my faceChris Foley is a computer programming enthusiast. He loves exploring new programming languages and crafting nice solutions. He lives in Glasgow, Scotland and works as a software developer.

A journey through Code Katas

In martial arts, a kata is a sequence of moves that is practised over and over. You can use it as a vehicle to hone your technique or develop strength, agility and stamina. You can use it as a warm up exercise or to cool down and stretch. You can use it to train slow, controlled movements or to generate ballistic energy. If you have more than one person you can try out applications for the moves.

Kata has so much to offer but many students of martial arts despise the boredom of mindlessly repeating the same moves over and over. To a certain extent they are right. If all you are doing is mindlessly doing anything over and over it's a waste of time. The real value is when you engage with the process. Have a purpose behind the performance of the kata. Notice what went well, notice what went badly, use your observations to improve in the next iteration.

So, do you know what I did when I first saw the name "Code Kata"? I rolled my eyes at the silly metaphor, assumed it was some sort of gimmicky nonsense and looked no further.

And how wrong I was. I wish I could find the first one I watched but this one by Corey Haines is similar and probably better: roman numerals kata.

You have to understand that in my day job, my freelance work and my hobby code, I'm a one man band. All of my programming is done in a vacuum. If it's not in a hermetically sealed flask it's pretty close. Don't get me wrong. I read books and blogs. I compare my code with what I have just read. I interact with some great minds on DIC but when I'm actually writing code, I'm on my own. There is nobody to pair with, nobody to review my code and nobody's code for me to review.

So watching a great programmer write a short routine while talking about their decisions along the way opens a world of insight for me. It must be a different experience from pairing but it's as close as I'm going to get.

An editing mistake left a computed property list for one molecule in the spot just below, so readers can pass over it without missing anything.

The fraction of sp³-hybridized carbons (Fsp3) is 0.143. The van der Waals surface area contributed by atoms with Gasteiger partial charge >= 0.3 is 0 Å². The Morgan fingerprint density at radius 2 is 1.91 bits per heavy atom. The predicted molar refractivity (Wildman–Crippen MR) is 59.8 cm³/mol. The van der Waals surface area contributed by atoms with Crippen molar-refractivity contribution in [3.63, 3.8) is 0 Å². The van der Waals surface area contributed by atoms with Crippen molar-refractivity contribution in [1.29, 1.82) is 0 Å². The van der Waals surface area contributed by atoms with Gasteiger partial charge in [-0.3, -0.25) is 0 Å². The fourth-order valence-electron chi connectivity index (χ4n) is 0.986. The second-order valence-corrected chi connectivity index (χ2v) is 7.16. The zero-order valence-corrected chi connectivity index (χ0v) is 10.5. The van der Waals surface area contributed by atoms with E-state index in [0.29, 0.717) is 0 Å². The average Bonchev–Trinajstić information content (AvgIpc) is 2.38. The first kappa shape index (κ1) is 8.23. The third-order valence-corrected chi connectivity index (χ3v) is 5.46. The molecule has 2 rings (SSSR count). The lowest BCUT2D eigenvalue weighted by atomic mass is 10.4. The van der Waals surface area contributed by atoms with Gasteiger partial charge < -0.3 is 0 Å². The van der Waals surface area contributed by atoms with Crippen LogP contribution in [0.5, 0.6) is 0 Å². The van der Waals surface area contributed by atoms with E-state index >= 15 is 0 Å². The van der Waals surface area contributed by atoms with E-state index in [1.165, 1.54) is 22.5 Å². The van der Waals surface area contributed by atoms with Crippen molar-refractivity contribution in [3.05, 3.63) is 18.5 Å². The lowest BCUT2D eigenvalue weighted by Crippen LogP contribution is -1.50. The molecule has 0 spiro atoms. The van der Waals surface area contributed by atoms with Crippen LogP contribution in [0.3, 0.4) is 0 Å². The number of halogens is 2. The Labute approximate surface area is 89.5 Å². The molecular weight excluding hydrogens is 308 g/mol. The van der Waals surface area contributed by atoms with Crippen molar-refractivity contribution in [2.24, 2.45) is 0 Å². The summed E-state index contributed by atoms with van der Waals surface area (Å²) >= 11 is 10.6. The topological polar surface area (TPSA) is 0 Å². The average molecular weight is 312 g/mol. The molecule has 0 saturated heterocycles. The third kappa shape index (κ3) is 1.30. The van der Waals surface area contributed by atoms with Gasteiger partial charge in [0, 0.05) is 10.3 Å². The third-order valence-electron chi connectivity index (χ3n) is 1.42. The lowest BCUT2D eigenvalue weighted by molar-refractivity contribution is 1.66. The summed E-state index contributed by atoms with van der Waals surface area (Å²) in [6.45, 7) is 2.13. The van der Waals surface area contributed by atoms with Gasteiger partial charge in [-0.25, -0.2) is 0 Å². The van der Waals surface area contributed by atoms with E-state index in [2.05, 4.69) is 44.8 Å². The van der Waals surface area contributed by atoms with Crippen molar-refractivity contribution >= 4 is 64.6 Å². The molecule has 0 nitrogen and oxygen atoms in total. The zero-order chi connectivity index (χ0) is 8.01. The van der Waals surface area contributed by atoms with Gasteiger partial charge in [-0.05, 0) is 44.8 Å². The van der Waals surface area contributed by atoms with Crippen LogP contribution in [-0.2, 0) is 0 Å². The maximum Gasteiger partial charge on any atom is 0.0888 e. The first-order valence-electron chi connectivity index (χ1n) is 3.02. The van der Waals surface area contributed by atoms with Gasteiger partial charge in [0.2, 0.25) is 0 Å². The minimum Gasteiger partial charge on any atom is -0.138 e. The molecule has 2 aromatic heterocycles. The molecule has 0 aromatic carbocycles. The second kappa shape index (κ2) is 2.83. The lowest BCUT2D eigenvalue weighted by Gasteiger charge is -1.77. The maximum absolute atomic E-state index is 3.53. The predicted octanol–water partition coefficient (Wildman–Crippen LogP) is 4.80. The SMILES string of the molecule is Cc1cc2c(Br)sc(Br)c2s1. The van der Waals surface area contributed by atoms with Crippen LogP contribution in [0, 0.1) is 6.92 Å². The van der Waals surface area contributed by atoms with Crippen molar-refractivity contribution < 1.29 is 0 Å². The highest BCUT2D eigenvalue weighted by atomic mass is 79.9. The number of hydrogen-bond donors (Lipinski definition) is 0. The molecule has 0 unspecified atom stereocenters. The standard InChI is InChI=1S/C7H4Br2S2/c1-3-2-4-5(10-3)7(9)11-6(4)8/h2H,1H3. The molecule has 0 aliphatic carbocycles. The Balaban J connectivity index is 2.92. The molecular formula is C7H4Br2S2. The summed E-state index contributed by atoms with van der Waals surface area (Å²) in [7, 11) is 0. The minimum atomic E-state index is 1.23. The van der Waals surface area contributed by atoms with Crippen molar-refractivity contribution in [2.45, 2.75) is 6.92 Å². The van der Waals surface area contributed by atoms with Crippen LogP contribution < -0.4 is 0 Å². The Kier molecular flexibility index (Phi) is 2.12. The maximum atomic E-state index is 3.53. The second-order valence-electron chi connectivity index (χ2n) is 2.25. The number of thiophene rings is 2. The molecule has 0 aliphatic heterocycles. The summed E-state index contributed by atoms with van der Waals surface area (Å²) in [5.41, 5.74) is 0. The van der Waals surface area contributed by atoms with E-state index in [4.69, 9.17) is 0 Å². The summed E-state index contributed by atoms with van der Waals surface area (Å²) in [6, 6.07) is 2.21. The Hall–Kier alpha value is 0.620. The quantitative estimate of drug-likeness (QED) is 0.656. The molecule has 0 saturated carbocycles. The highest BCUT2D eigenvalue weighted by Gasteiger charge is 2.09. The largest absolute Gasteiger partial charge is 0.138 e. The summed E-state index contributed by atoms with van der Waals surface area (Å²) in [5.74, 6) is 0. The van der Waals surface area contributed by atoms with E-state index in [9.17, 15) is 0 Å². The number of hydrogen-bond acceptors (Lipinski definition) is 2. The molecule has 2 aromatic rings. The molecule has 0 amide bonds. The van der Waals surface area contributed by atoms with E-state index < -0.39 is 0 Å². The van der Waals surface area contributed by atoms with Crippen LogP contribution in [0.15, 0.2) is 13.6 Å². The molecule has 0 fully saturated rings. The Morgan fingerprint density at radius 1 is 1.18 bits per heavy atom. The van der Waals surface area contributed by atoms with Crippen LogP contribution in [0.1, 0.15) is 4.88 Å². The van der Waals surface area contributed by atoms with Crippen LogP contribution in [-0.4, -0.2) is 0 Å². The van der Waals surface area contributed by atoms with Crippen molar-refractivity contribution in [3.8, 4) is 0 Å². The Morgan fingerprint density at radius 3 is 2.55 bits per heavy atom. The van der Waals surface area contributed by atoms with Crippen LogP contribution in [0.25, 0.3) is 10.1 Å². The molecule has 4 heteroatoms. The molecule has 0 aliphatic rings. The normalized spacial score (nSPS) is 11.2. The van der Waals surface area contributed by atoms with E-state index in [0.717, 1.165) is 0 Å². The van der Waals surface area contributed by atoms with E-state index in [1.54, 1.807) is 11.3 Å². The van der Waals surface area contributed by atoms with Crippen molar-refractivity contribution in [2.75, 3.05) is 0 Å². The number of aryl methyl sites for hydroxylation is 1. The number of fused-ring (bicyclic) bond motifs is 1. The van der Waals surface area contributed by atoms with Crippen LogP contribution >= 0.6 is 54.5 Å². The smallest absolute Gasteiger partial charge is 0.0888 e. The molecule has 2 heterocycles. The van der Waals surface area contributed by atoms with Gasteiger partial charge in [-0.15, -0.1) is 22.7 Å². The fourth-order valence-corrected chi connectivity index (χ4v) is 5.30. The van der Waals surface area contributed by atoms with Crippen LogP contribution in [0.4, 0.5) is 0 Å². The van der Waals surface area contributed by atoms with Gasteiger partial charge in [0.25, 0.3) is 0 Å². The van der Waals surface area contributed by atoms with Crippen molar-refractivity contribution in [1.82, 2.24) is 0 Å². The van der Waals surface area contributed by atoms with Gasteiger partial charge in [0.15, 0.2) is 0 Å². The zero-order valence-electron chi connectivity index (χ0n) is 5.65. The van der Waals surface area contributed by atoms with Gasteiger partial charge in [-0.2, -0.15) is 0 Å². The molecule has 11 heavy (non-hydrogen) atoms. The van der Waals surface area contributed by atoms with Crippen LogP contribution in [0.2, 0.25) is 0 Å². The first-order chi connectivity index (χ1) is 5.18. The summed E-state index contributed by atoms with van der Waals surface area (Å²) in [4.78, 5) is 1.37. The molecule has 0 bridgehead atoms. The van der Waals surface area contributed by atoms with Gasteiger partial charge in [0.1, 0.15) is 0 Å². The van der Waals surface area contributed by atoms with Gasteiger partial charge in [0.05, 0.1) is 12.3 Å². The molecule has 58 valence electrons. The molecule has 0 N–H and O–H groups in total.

Next I watched Bob Martin do his prime numbers kata.

I could hardly believe how simple and trivial his first test and implementation are. He starts with a constant. The constant turns into an if. The if turns into a couple more ifs and it's looking a bit like a dogs breakfast. But then an if turns into a while. Then another if changes into a while and the whole lot collapses into a simple nested loop. Great stuff, and all driven by tests that are half a step ahead of the "production" code.

Next up was not so much a kata but a live demo of using InteliJ's refactoring tools (Uncle Bob again):

I already do refactoring, including all of the stuff he showed there. But I never really looked much at my IDE's refactoring tools. I decided a long time ago that keyboard shortcuts aren't worth learning (bad decision). My reasoning was that it's a lot of work to learn them, and they'll be useless when I switch edotors anyway.

I did my refactorings manually or occasionally through the menus. Uncle Bob's video showed just how quick and easy it was to use the built in tools. I use Eclipse and it turns out that all the refactoring shortcuts are very sensibly and memorably arranged. I've been playing with them ever since and they are a pleasure to use.

I have really got a lot from watching these videos and several others. But just like the martial arts katas, I suspect the biggest benefit will be from performing and perfecting them myself. I begun he habit of starting each day with a code kata. I chose bubble sort as something simple to start with. The first couple of days weren't very interesting but after a while I noticed that the order of tests could make things easier or harder and the implementation decisions could dramatically change the direction of the final code.

Whenever I start a new project I always have to look up the documentation for uploading the initial repo to bit bucket. I read somewhere that if something is difficult you should do it more often. This could be a prime candidate for a kata.

Another idea is in learning a new language. A small set of kata that takes me through all the major syntax might be ideal for the memory work that goes with a new language.

In summary, I feel that I have just discovered something very valuable. It's a technique that I could have been using for years but I dismissed it based on its name. There's a valuable lesson there for me. If you haven't already checked out code katas then it might be worth looking into.

15 September 2014